As an E. coli outbreak that includes some illnesses linked to romaine lettuce in prepackaged salads grows, the Centers for Disease Control and Prevention (CDC) has issued a warning: don’t eat any romaine lettuce grown in Salinas, CA.
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With an eerie echo of warnings issued last year in back-to-back romaine E. coli outbreaks, the CDC is warning consumers that the only romaine lettuce that is safe to eat right now bears labeling that states its growing area is not Salinas, CA. Any product that is not labeled or has more than one growing area on its label should be thrown away.
A 36-state romaine E. coli outbreak, which began in March 2018, sickened 210 people, almost half of whom were hospitalized. Twenty-seven people developed hemolytic uremic syndrome (HUS) a form of kidney failure that affects about 10 percent of people with E. coli infections. Five people died.
Health officials were able to determine that the lettuce came from the Yuma, AZ growing region and the CDC issued a warning that all romaine grown in that region should be avoided. The problem was, most romaine product labels did not include information about where it was grown. Then, some stores issued recalls and some restaurants stopped serving romaine, but others didn’t. And some romaine producers issued press releases saying their products were not implicated. Consumers were confused and frustrated.
A few months after that outbreak ended, another one began. This time the FDA and the CDC told consumers, retail stores and restaurants to throw away ALL romaine lettuce, outraging the entire leafy greens industry. A few days later, the FDA said it had been able to narrow down the origin of contaminated lettuce to the growing region to Central California and advised consumers only to avoid lettuce grown in that area. But the romaine product labels hadn’t improved much in a few short months and consumers were still left in the lurch.
Where is the E. coli Romaine Coming From?
Just about all of the lettuce grown in the U.S., about 95 percent, comes from California and Arizona. They divide the year between them. Each November, the production of leafy greens shifts to Arizona. In April, it moves back to California.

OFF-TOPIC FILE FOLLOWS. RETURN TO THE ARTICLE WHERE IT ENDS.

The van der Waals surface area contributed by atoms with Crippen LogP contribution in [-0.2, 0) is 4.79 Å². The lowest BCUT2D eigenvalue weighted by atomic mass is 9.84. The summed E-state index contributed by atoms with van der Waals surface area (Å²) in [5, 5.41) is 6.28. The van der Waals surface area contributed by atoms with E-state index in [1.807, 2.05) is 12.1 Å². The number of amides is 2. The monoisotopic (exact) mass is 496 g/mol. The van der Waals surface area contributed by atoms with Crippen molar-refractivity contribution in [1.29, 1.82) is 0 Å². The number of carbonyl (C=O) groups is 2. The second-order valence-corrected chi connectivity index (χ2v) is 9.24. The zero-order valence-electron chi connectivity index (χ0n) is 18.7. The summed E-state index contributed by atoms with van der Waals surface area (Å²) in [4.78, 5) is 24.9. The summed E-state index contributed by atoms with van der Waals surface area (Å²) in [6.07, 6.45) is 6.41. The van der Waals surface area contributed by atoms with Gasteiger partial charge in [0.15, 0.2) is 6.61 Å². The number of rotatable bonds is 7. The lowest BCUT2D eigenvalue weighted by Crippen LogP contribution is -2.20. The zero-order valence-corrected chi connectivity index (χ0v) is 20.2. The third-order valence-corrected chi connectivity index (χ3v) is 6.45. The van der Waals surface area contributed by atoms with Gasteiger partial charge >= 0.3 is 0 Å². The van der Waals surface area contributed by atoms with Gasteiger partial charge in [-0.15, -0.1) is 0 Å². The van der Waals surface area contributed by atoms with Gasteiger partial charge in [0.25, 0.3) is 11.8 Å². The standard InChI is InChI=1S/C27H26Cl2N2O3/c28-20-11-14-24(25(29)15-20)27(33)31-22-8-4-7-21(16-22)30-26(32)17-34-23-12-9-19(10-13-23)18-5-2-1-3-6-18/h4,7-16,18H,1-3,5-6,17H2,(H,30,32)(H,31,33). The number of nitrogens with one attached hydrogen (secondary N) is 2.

Both of the 2018 outbreaks occurred toward the end of the growing season. So, by the time outbreak investigators got to the farms where the contaminated romaine was grown, the fields were empty.
Two weeks ago, federal health officials announced that yet another multistate romaine lettuce E. coli outbreak had occurred. This one lasted from July 12, 2019, to Sept. 8, 2019. The CDC said it did not learn about it until Sept. 17, 2019, and no new illness were reported after that time. The FDA said it identified California’s central coast region as the growing area and sent a team of investigators to the implicated farms but no tests were positive for E. coli. For these reasons, the FDA and the CDC chose not to announce the outbreak.
But just one week after the CDC learned of the “secret” romaine outbreak, the first illness in this outbreak was reported. Now, 40 cases of E. coli, reported between September 24, 2019 and November 11, 2019, have been linked to this outbreak. Twenty-eight of them have been hospitalized, five with hemolytic uremic syndrome (HUS), a form of kidney failure that is a complication of some E. coli infections.
“A hospitalization rate of 70 percent is very high,” said n E. coli lawyer Fred Pritzker. “Usually, it’s about 30 percent.”
The national food safety law firm Pritzker Hageman is representing multiple victims in the ongoing E. coli outbreak including one with HUS. If you have been sickened in this outbreak, we want to represent you, too. For a free consultation, call us at 1-888-377-8900, text us at 612-261-0856 or, fill out the form below.